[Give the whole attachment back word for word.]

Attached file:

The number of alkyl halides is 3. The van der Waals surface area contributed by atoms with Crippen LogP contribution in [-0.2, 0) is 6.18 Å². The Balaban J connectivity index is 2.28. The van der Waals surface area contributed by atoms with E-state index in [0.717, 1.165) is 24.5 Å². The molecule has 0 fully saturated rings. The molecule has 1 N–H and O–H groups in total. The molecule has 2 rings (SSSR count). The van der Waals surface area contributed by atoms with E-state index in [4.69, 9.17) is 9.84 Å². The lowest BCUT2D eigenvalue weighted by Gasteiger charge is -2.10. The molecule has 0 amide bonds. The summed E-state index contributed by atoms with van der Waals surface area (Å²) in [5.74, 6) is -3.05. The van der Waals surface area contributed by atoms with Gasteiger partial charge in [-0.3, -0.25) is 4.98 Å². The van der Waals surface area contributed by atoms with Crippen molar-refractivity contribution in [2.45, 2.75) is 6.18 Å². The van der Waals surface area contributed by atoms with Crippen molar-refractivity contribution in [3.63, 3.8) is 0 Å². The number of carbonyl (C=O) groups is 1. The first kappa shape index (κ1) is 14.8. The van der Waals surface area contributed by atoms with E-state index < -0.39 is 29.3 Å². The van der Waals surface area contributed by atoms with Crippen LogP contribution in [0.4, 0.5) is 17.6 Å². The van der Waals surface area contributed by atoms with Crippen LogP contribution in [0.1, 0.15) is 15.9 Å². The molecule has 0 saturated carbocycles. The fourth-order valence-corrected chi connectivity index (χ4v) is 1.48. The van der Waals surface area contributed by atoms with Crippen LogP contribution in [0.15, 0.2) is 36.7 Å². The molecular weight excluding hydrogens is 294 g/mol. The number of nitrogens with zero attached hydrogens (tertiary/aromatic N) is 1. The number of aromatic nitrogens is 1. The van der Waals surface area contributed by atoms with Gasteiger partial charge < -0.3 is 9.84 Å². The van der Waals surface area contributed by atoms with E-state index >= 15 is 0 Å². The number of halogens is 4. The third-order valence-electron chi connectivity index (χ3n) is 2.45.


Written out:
The number of alkyl halides is 3. The van der Waals surface area contributed by atoms with Crippen LogP contribution in [-0.2, 0) is 6.18 Å². The Balaban J connectivity index is 2.28. The van der Waals surface area contributed by atoms with E-state index in [0.717, 1.165) is 24.5 Å². The molecule has 0 fully saturated rings. The molecule has 1 N–H and O–H groups in total. The molecule has 2 rings (SSSR count). The van der Waals surface area contributed by atoms with E-state index in [4.69, 9.17) is 9.84 Å². The lowest BCUT2D eigenvalue weighted by Gasteiger charge is -2.10. The molecule has 0 amide bonds. The summed E-state index contributed by atoms with van der Waals surface area (Å²) in [5.74, 6) is -3.05. The van der Waals surface area contributed by atoms with Gasteiger partial charge in [-0.3, -0.25) is 4.98 Å². The van der Waals surface area contributed by atoms with Crippen molar-refractivity contribution in [2.45, 2.75) is 6.18 Å². The van der Waals surface area contributed by atoms with Crippen molar-refractivity contribution in [3.63, 3.8) is 0 Å². The number of carbonyl (C=O) groups is 1. The first kappa shape index (κ1) is 14.8. The van der Waals surface area contributed by atoms with E-state index < -0.39 is 29.3 Å². The van der Waals surface area contributed by atoms with Crippen LogP contribution in [0.4, 0.5) is 17.6 Å². The van der Waals surface area contributed by atoms with Crippen LogP contribution in [0.1, 0.15) is 15.9 Å². The molecule has 0 saturated carbocycles. The fourth-order valence-corrected chi connectivity index (χ4v) is 1.48. The van der Waals surface area contributed by atoms with Crippen LogP contribution in [0.15, 0.2) is 36.7 Å². The molecular weight excluding hydrogens is 294 g/mol. The number of nitrogens with zero attached hydrogens (tertiary/aromatic N) is 1. The number of aromatic nitrogens is 1. The van der Waals surface area contributed by atoms with Gasteiger partial charge < -0.3 is 9.84 Å². The van der Waals surface area contributed by atoms with E-state index >= 15 is 0 Å². The number of halogens is 4. The third-order valence-electron chi connectivity index (χ3n) is 2.45.